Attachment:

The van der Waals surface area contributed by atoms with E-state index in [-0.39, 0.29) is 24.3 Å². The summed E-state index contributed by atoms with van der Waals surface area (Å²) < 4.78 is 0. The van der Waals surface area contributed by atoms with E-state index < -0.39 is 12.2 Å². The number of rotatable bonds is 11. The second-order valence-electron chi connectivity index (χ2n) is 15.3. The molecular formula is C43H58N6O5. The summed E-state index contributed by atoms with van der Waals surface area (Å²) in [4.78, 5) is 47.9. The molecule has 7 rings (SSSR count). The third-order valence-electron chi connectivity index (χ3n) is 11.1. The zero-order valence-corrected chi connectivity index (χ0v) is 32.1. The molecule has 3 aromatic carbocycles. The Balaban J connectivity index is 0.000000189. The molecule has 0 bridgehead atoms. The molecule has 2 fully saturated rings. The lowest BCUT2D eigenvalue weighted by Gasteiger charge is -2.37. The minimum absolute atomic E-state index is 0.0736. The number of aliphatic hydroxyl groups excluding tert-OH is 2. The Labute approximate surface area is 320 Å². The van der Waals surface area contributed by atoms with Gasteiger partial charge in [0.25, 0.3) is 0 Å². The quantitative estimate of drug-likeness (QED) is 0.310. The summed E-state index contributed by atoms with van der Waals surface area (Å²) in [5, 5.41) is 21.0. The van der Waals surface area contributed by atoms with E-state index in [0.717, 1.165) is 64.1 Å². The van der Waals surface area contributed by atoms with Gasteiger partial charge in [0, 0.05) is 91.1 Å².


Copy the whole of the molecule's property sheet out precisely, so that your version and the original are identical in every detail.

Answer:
The van der Waals surface area contributed by atoms with E-state index in [-0.39, 0.29) is 24.3 Å². The summed E-state index contributed by atoms with van der Waals surface area (Å²) < 4.78 is 0. The van der Waals surface area contributed by atoms with E-state index < -0.39 is 12.2 Å². The number of rotatable bonds is 11. The second-order valence-electron chi connectivity index (χ2n) is 15.3. The molecular formula is C43H58N6O5. The summed E-state index contributed by atoms with van der Waals surface area (Å²) in [4.78, 5) is 47.9. The molecule has 7 rings (SSSR count). The third-order valence-electron chi connectivity index (χ3n) is 11.1. The zero-order valence-corrected chi connectivity index (χ0v) is 32.1. The molecule has 3 aromatic carbocycles. The Balaban J connectivity index is 0.000000189. The molecule has 0 bridgehead atoms. The molecule has 2 fully saturated rings. The lowest BCUT2D eigenvalue weighted by Gasteiger charge is -2.37. The minimum absolute atomic E-state index is 0.0736. The number of aliphatic hydroxyl groups excluding tert-OH is 2. The Labute approximate surface area is 320 Å². The van der Waals surface area contributed by atoms with Gasteiger partial charge in [0.25, 0.3) is 0 Å². The quantitative estimate of drug-likeness (QED) is 0.310. The summed E-state index contributed by atoms with van der Waals surface area (Å²) in [5, 5.41) is 21.0. The van der Waals surface area contributed by atoms with E-state index in [0.717, 1.165) is 64.1 Å². The van der Waals surface area contributed by atoms with Gasteiger partial charge in [0, 0.05) is 91.1 Å².